Achieving recovery from heroin addiction is a long-term process that requires patience, compassion, and an open mind to the rewards and challenges that lie ahead.
The timeline for heroin recovery doesn’t look the same for everyone. Achieving full recovery from the effects of living with addiction may take months, or years.
Many substance use experts describe recovery as a lifelong journey. While the effects of addiction can heal over time, choosing recovery each day is an ongoing, long-term process.
Different Models For The Recovery Timeline
Researchers and health experts have developed several models to help explain what the process of recovery from heroin addiction might look like.
Not every model addresses the unique experiences each person can have on their recovery journey.
It’s normal for someone’s actual experience in recovery to occur in a way that is less linear or doesn’t neccesarily match up with what a proposed timeline for recovery describes.
Four-Stage Model Of Heroin Addiction Recovery
One of the common models used to describe the process of addiction recovery is the four-stage model. This model was developed by researchers with the National Institute on Drug Abuse.
Stage 1: Treatment Initiation
The first stage of recovery in this model is beginning addiction treatment. This occurs over the first few days of deciding to seek treatment and beginning a rehab program.
Length: First few days of seeking treatment
Stage 2: Early Abstinence
Early abstinence is a stage of recovery that involves undergoing the initial discomfort and challenges that can accompany early recovery.
Characteristics of this stage can include:
- heroin withdrawal symptoms
- difficulty sleeping
- having cravings for heroin
- feeling ambivalent about recovery
Through outpatient counseling or a rehab program, individuals can learn effective coping strategies for managing challenges in early recovery, including heroin cravings.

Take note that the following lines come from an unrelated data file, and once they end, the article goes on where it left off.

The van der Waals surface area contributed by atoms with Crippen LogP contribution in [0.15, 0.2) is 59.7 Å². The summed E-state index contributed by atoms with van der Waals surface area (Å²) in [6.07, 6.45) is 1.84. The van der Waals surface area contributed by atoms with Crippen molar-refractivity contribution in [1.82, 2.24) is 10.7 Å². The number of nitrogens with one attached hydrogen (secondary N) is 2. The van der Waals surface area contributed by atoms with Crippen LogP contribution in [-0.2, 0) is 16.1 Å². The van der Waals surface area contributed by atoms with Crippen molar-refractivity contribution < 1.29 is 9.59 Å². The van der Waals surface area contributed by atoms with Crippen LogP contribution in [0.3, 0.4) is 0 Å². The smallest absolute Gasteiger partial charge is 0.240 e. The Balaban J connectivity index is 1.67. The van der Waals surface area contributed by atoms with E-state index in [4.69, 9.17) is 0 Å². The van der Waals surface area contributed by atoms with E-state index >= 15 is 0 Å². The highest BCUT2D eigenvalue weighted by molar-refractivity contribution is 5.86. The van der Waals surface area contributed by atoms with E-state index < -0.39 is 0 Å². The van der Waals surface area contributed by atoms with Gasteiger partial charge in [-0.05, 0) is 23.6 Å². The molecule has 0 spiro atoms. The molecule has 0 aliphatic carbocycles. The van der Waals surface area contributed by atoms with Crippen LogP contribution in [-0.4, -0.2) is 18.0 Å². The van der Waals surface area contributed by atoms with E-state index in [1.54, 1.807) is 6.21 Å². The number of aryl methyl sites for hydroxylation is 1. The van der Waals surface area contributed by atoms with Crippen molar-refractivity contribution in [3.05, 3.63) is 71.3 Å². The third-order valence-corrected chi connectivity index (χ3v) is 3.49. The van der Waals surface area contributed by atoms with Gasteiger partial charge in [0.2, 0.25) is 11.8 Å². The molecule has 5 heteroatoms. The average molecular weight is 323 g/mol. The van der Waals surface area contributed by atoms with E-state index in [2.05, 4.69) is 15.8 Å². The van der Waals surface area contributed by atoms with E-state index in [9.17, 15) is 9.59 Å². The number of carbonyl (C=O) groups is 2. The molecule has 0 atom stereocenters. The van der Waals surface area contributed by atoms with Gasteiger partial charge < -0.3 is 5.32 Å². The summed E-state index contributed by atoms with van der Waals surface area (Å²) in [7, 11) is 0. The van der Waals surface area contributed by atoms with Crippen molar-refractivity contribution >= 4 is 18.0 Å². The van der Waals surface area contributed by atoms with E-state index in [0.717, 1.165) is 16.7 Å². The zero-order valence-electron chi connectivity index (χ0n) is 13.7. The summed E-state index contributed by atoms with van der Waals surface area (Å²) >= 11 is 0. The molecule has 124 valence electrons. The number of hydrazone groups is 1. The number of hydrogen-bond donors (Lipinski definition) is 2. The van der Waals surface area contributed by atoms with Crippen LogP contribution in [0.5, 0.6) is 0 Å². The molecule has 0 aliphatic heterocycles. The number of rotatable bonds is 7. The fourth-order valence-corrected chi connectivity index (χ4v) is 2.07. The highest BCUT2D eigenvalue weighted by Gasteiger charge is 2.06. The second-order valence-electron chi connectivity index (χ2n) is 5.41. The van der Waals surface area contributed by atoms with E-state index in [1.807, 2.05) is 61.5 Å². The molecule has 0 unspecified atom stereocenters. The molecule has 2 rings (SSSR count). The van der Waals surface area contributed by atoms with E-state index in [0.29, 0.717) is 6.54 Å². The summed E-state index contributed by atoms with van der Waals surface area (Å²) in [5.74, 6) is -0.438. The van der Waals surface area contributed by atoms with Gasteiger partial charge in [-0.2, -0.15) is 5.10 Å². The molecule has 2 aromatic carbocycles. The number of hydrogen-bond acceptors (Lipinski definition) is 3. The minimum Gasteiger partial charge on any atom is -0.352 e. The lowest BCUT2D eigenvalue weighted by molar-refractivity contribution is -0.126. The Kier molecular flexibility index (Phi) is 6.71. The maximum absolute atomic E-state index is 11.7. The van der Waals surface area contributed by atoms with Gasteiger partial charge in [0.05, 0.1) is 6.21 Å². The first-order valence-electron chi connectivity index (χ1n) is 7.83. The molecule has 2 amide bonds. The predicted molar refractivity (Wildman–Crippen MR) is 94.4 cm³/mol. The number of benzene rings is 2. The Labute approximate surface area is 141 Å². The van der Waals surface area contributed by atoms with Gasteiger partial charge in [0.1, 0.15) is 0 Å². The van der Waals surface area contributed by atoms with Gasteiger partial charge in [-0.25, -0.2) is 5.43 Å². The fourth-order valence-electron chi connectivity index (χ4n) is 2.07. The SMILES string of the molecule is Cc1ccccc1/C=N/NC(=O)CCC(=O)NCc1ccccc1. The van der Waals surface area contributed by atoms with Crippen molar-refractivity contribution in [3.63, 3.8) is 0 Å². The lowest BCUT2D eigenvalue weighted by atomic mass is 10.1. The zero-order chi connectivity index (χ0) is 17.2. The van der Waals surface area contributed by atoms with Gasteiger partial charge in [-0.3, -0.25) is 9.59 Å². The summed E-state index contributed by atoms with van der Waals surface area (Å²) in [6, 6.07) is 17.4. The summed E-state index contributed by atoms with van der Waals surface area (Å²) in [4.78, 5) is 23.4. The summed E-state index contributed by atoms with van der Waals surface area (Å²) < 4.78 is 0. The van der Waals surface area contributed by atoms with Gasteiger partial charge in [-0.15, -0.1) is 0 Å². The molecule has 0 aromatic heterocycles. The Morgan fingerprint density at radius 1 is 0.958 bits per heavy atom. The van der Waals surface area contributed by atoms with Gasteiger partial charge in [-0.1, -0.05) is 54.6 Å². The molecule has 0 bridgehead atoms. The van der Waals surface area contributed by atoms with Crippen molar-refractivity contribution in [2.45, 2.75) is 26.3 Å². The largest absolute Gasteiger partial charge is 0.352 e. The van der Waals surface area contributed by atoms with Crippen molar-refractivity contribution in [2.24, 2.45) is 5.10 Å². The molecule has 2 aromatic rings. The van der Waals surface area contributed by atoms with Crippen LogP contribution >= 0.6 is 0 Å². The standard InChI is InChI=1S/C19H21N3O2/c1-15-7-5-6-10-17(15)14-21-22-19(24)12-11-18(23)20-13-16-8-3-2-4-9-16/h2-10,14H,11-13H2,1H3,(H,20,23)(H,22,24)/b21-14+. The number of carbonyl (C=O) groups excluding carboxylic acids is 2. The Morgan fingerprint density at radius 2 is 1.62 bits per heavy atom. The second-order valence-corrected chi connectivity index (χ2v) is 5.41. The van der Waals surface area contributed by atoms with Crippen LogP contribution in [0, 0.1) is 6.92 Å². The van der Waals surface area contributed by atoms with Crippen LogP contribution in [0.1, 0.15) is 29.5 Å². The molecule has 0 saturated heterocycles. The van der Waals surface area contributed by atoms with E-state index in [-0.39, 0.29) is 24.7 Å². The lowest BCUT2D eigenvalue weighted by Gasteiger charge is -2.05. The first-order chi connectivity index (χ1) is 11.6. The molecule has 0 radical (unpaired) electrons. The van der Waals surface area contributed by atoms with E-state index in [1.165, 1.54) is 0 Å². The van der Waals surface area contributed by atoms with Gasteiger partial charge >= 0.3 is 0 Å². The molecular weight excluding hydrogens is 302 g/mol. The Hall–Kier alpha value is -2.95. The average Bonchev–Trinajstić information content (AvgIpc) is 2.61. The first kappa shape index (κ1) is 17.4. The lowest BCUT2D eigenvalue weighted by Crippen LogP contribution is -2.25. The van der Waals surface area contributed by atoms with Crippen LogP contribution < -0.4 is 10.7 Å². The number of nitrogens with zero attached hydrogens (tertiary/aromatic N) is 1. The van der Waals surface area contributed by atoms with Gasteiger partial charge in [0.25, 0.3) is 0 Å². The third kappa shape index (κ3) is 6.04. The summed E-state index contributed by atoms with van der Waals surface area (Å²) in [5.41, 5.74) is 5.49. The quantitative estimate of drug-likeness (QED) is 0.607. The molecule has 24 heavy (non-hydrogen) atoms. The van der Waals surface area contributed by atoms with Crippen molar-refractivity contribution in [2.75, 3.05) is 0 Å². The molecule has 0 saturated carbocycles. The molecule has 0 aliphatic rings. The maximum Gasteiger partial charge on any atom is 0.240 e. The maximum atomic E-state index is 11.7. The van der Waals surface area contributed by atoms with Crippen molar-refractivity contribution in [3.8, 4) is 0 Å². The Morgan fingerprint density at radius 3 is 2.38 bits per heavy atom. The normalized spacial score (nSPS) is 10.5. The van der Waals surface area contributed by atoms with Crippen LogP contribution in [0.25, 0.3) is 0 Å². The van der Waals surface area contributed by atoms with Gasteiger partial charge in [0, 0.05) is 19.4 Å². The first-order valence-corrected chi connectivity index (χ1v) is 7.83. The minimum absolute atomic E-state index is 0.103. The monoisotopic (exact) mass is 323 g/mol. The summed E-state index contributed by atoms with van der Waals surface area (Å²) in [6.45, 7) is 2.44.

Length: First 90 days of beginning treatment
Stage 3: Maintaining Abstinence
After overcoming the initial hurdles in the stage of early abstinence, the next challenge is maintaining recovery over the long-term.
This stage may begin after the completion of an inpatient or residential rehab program, which lasts 30 to 90 days on average.
Characteristics of this stage include:
- continuing treatment
- attending community-based support groups
- rebuilding a healthy life in recovery
- making amends
- utilizing coping skills for challenges in recovery
During this time a person may begin searching for employment, return to work, or identify other hobbies or activities to instill structure in their day-to-day life.
Length: First few years of recovery
Stage 4: Advanced Recovery
Advanced recovery is the final and longest stage of the recovery process. It is at this stage that a person has maintained their recovery for a few years.
People who have reached this stage are generally more confident and comfortable in their recovery.
They have set long-term goals for themselves and feel confident in their ability to use coping skills to manage new or existing challenges as they arise.
Length: Five+ years of recovery
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Stages Of Change Heroin Addiction Recovery Model
Another common model used to describe the timeline for heroin addiction recovery is the Stages of Change model, also known as the Transtheoretical Model, developed in the 1970s.
This model was originally developed to describe the experience of people who were trying to quit smoking nicotine, but is sometimes used to describe recovery from other drugs as well.
Stage 1: Precontemplation
Precontemplation is a stage characterized by the initial desire to change one’s behaviors. For instance, having the first inkling of wanting to stop using heroin and to seek treatment.
Stage 2: Contemplation
In this second stage, a person becomes more aware of how their addiction is affecting their lives, including the lives of their loved ones. They begin seriously considering seeking professional help.
Stage 3: Preparation
In this third stage, a person may begin seeking out an addiction treatment program or try to stop using heroin on their own.
They might also begin mentally preparing themselves for what the process of beginning treatment will feel and look like.
Stage 4: Action
The fourth stage involves taking action to change one’s drug use behavior. Generally, this will mean beginning an inpatient or outpatient addiction rehab program.
Common forms of heroin rehab include: